Industry News

Prioritizing Your Organization’s Industrial Secure Remote Access

08 July 2023

In the past, operational tasks were done by visiting customer sites, however, nowadays, remote access to the OT environment is preferred due to its cost and time efficiency. Of course, remote access is nothing new, but it has now become a universal requirement for industrial enterprises—as has ensuring that all remote access is safe and secure and can’t be exploited or abused by malicious actors, both external and internal. Thankfully, there are ever-advancing technologies to handle the unique complexities of OT environments and the threats they face, however, all industrial organizations must know their current remote access maturity level to ensure greater securityー something TPR can help you with! Keep reading to find out how.

What is Industrial Secure Remote Access?

Industrial Secure Remote Access typically employs a number of different security strategies to enable users to connect to IT and OT assets from any location, at any time. Solutions were initially designed to provide connectivity to digital IT assets, while OT assets remained sequestered and air-gapped from corporate LANs. When OT networks began to adopt Internet connectivity and remote services, they typically applied IT-type solutions that were already in use elsewhere in the company. To date, numerous industrial enterprises still rely on solutions that were designed for IT and therefore, not tuned to the specific needs of OT/ICS operations, administration, and security. Luckily, today’s cybersecurity market offers a number of I-SRA solutions that are purpose-built for industrial networks.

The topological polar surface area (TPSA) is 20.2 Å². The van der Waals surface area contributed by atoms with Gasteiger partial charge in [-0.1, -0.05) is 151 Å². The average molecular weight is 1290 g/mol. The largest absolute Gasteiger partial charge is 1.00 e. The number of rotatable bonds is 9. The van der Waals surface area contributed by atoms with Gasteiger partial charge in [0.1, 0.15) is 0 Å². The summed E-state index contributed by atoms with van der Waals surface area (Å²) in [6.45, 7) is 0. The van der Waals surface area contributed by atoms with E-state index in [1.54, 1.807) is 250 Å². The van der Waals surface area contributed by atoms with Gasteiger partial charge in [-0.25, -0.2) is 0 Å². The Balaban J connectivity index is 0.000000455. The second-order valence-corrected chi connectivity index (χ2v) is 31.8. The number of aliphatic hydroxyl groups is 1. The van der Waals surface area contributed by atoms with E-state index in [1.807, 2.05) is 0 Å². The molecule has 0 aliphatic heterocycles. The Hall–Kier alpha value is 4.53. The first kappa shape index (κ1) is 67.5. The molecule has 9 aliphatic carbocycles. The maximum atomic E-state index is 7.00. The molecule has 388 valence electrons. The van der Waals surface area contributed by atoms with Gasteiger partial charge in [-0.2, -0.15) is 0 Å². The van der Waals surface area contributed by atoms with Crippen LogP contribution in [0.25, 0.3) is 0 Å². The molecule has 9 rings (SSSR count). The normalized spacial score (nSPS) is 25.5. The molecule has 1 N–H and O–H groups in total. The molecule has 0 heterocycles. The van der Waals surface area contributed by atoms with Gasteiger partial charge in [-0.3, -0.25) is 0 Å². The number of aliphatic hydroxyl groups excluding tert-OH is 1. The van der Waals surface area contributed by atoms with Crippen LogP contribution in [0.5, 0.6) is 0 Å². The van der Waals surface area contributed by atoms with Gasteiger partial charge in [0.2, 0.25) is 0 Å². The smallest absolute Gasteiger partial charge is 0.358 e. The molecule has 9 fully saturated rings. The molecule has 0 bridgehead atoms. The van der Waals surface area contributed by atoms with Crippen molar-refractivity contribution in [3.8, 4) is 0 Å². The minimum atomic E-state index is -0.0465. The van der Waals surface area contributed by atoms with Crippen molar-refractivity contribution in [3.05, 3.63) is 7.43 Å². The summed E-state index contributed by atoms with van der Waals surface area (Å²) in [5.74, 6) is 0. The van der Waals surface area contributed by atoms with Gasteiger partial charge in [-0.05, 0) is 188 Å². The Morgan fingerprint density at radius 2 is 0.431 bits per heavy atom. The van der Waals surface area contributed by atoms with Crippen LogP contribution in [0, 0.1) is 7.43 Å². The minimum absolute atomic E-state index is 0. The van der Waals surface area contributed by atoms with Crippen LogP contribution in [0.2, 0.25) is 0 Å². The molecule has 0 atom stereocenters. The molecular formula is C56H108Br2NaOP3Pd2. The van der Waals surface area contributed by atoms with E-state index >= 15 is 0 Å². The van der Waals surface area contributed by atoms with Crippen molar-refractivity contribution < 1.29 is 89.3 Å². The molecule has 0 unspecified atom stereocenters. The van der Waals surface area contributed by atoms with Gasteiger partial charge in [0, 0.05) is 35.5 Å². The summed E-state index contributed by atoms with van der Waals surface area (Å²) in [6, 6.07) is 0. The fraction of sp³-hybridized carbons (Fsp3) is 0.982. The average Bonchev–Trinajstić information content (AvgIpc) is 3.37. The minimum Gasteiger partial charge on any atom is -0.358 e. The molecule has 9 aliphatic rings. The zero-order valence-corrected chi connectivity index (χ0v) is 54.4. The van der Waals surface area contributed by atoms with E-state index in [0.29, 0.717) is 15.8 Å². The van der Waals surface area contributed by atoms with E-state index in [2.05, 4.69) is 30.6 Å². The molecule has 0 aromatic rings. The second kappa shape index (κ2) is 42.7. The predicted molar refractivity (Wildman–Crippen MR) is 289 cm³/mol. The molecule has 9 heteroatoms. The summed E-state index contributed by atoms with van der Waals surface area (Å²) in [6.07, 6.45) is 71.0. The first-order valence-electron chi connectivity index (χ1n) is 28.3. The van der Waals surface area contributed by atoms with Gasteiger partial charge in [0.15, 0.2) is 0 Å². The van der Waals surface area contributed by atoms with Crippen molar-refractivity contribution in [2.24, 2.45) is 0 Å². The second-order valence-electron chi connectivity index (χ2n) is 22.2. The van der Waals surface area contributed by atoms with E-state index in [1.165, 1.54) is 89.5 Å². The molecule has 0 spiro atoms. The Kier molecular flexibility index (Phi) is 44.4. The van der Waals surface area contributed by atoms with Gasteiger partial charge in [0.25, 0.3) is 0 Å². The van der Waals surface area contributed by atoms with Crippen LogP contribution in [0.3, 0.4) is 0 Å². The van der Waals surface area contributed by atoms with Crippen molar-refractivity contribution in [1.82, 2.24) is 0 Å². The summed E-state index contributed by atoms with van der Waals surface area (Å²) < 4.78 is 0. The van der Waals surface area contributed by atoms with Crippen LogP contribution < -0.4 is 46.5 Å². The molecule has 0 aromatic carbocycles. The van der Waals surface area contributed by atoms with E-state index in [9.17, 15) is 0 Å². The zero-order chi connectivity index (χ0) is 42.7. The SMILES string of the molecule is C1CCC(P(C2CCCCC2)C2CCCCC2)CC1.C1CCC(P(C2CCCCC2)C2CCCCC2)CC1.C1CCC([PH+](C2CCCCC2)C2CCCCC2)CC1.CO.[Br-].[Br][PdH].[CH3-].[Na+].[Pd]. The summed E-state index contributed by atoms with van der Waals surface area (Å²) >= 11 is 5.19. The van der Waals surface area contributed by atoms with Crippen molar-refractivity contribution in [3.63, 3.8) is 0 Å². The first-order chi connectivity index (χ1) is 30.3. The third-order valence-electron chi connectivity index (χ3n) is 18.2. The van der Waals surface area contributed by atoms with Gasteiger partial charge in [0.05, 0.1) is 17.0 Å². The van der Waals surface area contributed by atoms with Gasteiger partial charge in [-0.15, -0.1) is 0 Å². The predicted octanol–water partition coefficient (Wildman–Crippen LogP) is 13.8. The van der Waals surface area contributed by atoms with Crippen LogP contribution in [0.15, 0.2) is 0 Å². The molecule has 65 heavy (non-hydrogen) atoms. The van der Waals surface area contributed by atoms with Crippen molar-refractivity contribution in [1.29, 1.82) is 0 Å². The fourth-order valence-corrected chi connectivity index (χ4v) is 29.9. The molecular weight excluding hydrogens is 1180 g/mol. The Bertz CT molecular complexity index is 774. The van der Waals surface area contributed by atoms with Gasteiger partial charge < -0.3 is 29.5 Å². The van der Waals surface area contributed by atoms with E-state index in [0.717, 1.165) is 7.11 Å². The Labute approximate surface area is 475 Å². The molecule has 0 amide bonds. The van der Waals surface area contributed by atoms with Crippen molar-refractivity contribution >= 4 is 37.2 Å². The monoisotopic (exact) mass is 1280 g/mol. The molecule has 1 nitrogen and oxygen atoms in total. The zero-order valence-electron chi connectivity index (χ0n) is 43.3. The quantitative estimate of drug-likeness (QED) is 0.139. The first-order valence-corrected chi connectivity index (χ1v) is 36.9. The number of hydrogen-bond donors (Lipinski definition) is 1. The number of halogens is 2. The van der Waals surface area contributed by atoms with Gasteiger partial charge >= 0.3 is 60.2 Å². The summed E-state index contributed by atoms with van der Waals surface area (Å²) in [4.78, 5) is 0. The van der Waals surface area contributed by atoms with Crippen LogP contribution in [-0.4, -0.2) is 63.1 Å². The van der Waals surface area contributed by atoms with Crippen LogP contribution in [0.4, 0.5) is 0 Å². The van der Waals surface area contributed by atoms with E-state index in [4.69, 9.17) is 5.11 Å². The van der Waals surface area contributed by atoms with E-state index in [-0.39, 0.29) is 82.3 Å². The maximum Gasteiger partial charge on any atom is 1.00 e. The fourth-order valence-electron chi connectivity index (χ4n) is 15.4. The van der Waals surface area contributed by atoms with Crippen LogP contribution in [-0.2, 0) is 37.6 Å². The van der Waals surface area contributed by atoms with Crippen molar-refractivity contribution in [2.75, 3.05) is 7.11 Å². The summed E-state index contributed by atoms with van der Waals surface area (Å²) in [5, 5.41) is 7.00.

Why is it important to have remote access solutions designed for OT environments?

Because cyberattack methods improve on a daily basis and are becoming much more sophisticated at finding and exploiting the vulnerabilities of remote access implementations that have not kept pace with the evolving threat landscape. It’s also important to note that remote access implementation is not the same across all industrial sites or for all external parties. As a result, industrial enterprise stakeholders should be aware of their current position on the solution maturity spectrum for I-SRAーmore on that later. 

What are the risks associated with Industrial Secure Remote Access

Remote connectivity creates its own set of threat vectors that must be secured, monitored, and managed. Common pitfalls that continue to plague remote access include:

1.Open doors